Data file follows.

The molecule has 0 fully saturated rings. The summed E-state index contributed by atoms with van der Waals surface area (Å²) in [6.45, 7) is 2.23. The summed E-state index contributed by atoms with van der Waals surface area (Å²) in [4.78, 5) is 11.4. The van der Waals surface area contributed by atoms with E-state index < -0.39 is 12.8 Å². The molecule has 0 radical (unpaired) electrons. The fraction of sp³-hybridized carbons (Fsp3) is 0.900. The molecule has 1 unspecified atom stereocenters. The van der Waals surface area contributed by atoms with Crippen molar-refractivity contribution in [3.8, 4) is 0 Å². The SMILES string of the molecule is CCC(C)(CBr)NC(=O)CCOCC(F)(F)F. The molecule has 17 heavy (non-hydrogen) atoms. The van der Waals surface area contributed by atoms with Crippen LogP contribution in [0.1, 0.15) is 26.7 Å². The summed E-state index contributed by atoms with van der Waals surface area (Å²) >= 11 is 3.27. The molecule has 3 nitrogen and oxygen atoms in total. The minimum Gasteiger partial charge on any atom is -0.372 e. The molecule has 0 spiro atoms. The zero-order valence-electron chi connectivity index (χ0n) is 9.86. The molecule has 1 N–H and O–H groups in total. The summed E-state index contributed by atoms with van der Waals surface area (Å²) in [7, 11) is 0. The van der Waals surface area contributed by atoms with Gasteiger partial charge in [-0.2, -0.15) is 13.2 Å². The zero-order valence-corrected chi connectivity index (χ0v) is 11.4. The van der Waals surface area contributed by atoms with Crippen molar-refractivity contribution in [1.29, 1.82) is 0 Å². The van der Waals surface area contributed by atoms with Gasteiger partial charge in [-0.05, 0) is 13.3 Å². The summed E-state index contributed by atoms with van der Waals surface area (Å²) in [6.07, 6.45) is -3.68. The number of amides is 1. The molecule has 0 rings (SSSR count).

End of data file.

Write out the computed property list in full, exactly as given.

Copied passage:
The molecule has 0 fully saturated rings. The summed E-state index contributed by atoms with van der Waals surface area (Å²) in [6.45, 7) is 2.23. The summed E-state index contributed by atoms with van der Waals surface area (Å²) in [4.78, 5) is 11.4. The van der Waals surface area contributed by atoms with E-state index < -0.39 is 12.8 Å². The molecule has 0 radical (unpaired) electrons. The fraction of sp³-hybridized carbons (Fsp3) is 0.900. The molecule has 1 unspecified atom stereocenters. The van der Waals surface area contributed by atoms with Crippen molar-refractivity contribution in [3.8, 4) is 0 Å². The SMILES string of the molecule is CCC(C)(CBr)NC(=O)CCOCC(F)(F)F. The molecule has 17 heavy (non-hydrogen) atoms. The van der Waals surface area contributed by atoms with Crippen LogP contribution in [0.1, 0.15) is 26.7 Å². The summed E-state index contributed by atoms with van der Waals surface area (Å²) >= 11 is 3.27. The molecule has 3 nitrogen and oxygen atoms in total. The minimum Gasteiger partial charge on any atom is -0.372 e. The molecule has 0 spiro atoms. The zero-order valence-electron chi connectivity index (χ0n) is 9.86. The molecule has 1 N–H and O–H groups in total. The summed E-state index contributed by atoms with van der Waals surface area (Å²) in [7, 11) is 0. The van der Waals surface area contributed by atoms with Gasteiger partial charge in [-0.2, -0.15) is 13.2 Å². The zero-order valence-corrected chi connectivity index (χ0v) is 11.4. The van der Waals surface area contributed by atoms with Crippen molar-refractivity contribution in [1.29, 1.82) is 0 Å². The van der Waals surface area contributed by atoms with Gasteiger partial charge in [-0.05, 0) is 13.3 Å². The summed E-state index contributed by atoms with van der Waals surface area (Å²) in [6.07, 6.45) is -3.68. The number of amides is 1. The molecule has 0 rings (SSSR count).